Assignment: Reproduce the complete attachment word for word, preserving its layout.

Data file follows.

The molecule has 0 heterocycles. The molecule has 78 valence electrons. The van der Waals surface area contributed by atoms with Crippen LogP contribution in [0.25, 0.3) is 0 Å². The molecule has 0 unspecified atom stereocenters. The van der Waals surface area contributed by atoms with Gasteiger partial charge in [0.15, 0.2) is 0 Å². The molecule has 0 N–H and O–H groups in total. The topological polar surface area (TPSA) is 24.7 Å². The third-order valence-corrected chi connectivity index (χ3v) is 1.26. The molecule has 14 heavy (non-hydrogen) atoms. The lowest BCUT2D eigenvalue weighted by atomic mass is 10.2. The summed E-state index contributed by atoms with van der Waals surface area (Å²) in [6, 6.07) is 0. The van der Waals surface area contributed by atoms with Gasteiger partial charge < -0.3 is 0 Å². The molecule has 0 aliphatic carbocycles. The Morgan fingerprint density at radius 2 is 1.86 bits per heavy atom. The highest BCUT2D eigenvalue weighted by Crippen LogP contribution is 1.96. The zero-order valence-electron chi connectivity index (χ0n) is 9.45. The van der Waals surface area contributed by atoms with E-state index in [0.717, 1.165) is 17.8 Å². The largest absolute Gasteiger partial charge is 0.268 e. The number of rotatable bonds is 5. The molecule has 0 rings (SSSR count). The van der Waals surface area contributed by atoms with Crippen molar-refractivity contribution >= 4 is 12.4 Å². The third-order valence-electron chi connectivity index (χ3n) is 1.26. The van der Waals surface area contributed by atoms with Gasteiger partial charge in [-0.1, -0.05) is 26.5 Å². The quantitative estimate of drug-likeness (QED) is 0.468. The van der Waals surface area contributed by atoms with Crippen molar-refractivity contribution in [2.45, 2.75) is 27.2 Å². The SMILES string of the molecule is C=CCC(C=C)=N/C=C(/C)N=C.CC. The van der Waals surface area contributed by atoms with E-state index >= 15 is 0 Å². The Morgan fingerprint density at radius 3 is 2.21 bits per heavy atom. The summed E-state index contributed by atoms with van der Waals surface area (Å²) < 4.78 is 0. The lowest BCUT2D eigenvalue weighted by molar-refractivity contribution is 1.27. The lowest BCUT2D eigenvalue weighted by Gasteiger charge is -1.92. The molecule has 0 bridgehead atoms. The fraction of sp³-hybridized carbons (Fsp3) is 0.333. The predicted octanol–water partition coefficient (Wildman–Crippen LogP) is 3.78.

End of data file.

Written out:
The molecule has 0 heterocycles. The molecule has 78 valence electrons. The van der Waals surface area contributed by atoms with Crippen LogP contribution in [0.25, 0.3) is 0 Å². The molecule has 0 unspecified atom stereocenters. The van der Waals surface area contributed by atoms with Gasteiger partial charge in [0.15, 0.2) is 0 Å². The molecule has 0 N–H and O–H groups in total. The topological polar surface area (TPSA) is 24.7 Å². The third-order valence-corrected chi connectivity index (χ3v) is 1.26. The molecule has 14 heavy (non-hydrogen) atoms. The lowest BCUT2D eigenvalue weighted by atomic mass is 10.2. The summed E-state index contributed by atoms with van der Waals surface area (Å²) in [6, 6.07) is 0. The van der Waals surface area contributed by atoms with Gasteiger partial charge < -0.3 is 0 Å². The molecule has 0 aliphatic carbocycles. The Morgan fingerprint density at radius 2 is 1.86 bits per heavy atom. The highest BCUT2D eigenvalue weighted by Crippen LogP contribution is 1.96. The zero-order valence-electron chi connectivity index (χ0n) is 9.45. The van der Waals surface area contributed by atoms with E-state index in [0.717, 1.165) is 17.8 Å². The largest absolute Gasteiger partial charge is 0.268 e. The number of rotatable bonds is 5. The molecule has 0 rings (SSSR count). The van der Waals surface area contributed by atoms with Crippen molar-refractivity contribution >= 4 is 12.4 Å². The third-order valence-electron chi connectivity index (χ3n) is 1.26. The van der Waals surface area contributed by atoms with Gasteiger partial charge in [-0.1, -0.05) is 26.5 Å². The quantitative estimate of drug-likeness (QED) is 0.468. The van der Waals surface area contributed by atoms with Crippen molar-refractivity contribution in [2.45, 2.75) is 27.2 Å². The SMILES string of the molecule is C=CCC(C=C)=N/C=C(/C)N=C.CC. The van der Waals surface area contributed by atoms with E-state index >= 15 is 0 Å². The Morgan fingerprint density at radius 3 is 2.21 bits per heavy atom. The summed E-state index contributed by atoms with van der Waals surface area (Å²) < 4.78 is 0. The lowest BCUT2D eigenvalue weighted by molar-refractivity contribution is 1.27. The lowest BCUT2D eigenvalue weighted by Gasteiger charge is -1.92. The molecule has 0 bridgehead atoms. The fraction of sp³-hybridized carbons (Fsp3) is 0.333. The predicted octanol–water partition coefficient (Wildman–Crippen LogP) is 3.78.